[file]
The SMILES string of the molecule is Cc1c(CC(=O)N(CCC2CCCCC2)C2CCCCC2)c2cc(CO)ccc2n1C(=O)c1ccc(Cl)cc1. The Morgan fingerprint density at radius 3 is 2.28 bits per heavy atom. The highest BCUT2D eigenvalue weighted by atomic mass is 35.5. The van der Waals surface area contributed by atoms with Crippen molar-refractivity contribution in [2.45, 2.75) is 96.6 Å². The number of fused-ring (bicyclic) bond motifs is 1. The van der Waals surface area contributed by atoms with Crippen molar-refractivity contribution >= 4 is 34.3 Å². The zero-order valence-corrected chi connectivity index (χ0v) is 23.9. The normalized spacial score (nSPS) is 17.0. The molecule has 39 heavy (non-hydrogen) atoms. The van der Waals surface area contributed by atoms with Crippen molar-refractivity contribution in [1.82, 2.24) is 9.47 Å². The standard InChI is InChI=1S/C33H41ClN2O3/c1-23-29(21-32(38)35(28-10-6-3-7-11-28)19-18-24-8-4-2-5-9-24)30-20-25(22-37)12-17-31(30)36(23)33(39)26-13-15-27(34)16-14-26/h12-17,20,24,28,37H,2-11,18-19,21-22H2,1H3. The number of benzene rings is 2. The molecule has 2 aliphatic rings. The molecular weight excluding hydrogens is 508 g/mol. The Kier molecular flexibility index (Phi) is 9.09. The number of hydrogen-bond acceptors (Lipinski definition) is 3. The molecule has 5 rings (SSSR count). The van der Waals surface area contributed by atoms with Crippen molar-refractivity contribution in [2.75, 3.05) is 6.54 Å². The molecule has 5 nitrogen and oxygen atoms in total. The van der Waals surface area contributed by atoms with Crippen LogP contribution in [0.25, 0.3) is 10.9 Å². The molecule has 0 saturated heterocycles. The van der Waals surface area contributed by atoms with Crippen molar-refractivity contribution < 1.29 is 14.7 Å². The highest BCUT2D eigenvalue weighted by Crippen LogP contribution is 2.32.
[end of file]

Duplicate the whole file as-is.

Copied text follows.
The SMILES string of the molecule is Cc1c(CC(=O)N(CCC2CCCCC2)C2CCCCC2)c2cc(CO)ccc2n1C(=O)c1ccc(Cl)cc1. The Morgan fingerprint density at radius 3 is 2.28 bits per heavy atom. The highest BCUT2D eigenvalue weighted by atomic mass is 35.5. The van der Waals surface area contributed by atoms with Crippen molar-refractivity contribution in [2.45, 2.75) is 96.6 Å². The number of fused-ring (bicyclic) bond motifs is 1. The van der Waals surface area contributed by atoms with Crippen molar-refractivity contribution >= 4 is 34.3 Å². The zero-order valence-corrected chi connectivity index (χ0v) is 23.9. The normalized spacial score (nSPS) is 17.0. The molecule has 39 heavy (non-hydrogen) atoms. The van der Waals surface area contributed by atoms with Crippen molar-refractivity contribution in [1.82, 2.24) is 9.47 Å². The standard InChI is InChI=1S/C33H41ClN2O3/c1-23-29(21-32(38)35(28-10-6-3-7-11-28)19-18-24-8-4-2-5-9-24)30-20-25(22-37)12-17-31(30)36(23)33(39)26-13-15-27(34)16-14-26/h12-17,20,24,28,37H,2-11,18-19,21-22H2,1H3. The number of benzene rings is 2. The molecule has 2 aliphatic rings. The molecular weight excluding hydrogens is 508 g/mol. The Kier molecular flexibility index (Phi) is 9.09. The number of hydrogen-bond acceptors (Lipinski definition) is 3. The molecule has 5 rings (SSSR count). The van der Waals surface area contributed by atoms with Crippen molar-refractivity contribution in [2.75, 3.05) is 6.54 Å². The molecule has 5 nitrogen and oxygen atoms in total. The van der Waals surface area contributed by atoms with Crippen LogP contribution in [0.25, 0.3) is 10.9 Å². The molecule has 0 saturated heterocycles. The van der Waals surface area contributed by atoms with Crippen molar-refractivity contribution < 1.29 is 14.7 Å². The highest BCUT2D eigenvalue weighted by Crippen LogP contribution is 2.32.